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What the 2020 census tells us about St. Louis’ changing demographics

The Civil Courts building, left, and the Gateway Arch are set ablaze in color during a fireworks spectacular on Monday as seen from outside Union Station in downtown St. Louis.
Brian Munoz
St. Louis Public Radio
The Civil Courts building, left, and the Gateway Arch are set ablaze in color during a fireworks spectacular in July 2022 as seen from outside Union Station in downtown St. Louis.

Ask St. Louisans to define the geographic boundaries of the metro area and you’ll hear all kinds of answers, influenced by where in the region they live and work.

The U.S. Census Bureau has a simpler answer. It defines the St. Louis metropolitan statistical area as 15 counties across Missouri and Illinois.

The counties in Missouri include Franklin, Jefferson, Lincoln, St. Charles, St. Louis and Warren, plus the city of St. Louis — which has about 300,000 residents. The eight counties that make up the Metro East in Illinois are Bond, Calhoun, Clinton, Jersey, Macoupin, Madison, Monroe and St. Clair.


All told, about 2.8 million people live in the region, and most of them grew up in it. A 2022 census study found that a majority of people living in the St. Louis region haven’t moved away since they were children, or had moved away but returned by their mid-20s.

That’s one reason why if you live here long enough, you’ll hear the infamous St. Louis question — “Where’d you go to high school?” — asked to people years, or even decades, after they’ve graduated.

The makeup of the region is changing, however. The St. Louis metro grew more diverse over the past decade — with Asian, Hispanic and multiracial populations increasing in nearly every part of the region, according to 2020 census data. But the region is also losing Black residents, and overall growth is relatively stagnant compared to other cities its size.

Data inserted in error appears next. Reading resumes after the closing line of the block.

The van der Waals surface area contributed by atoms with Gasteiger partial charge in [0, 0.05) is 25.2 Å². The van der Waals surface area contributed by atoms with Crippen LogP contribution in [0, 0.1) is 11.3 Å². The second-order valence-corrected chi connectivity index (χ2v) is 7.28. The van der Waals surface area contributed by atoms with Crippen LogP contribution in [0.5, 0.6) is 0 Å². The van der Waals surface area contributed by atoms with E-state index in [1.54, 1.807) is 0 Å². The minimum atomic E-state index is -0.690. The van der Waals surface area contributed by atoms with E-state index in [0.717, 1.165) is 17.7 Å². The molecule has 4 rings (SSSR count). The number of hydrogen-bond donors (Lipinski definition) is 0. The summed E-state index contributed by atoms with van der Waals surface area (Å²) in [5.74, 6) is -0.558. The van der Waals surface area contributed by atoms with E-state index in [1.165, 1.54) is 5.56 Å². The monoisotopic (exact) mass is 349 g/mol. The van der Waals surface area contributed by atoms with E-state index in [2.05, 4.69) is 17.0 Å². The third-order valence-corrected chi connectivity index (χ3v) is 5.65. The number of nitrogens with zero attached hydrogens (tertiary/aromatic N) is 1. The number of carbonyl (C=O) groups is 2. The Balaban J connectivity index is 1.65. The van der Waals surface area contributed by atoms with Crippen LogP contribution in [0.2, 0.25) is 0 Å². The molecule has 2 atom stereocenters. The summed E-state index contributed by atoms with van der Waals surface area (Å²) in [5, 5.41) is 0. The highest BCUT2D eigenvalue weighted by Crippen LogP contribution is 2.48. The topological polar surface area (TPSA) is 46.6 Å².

Where there’s growth: Hispanic and Asian populations

While the overall population in the St. Louis metro barely budged between 2010 and 2020, the Hispanic population grew nearly 50% to top 100,000 in the region.

Most of the growth has been in Madison, St. Clair, St. Charles and St. Louis counties and the city of St. Louis, where Hispanic residents now account for more than 5% of the city's population.

Reasons for the influx include the lower cost of living compared to bigger cities, educational and professional opportunities.

“The Hispanic population in the metro area is majority professional,” said Gabriela Ramírez-Arellano, director of entrepreneurship for the Cortex Innovation Community. “People are coming here because of their jobs or because they come to a university and they decide to stay and make a living and raise their family here.”


Educational opportunities are a big driver of Asian population growth in the region, with universities playing an important role as an entry point.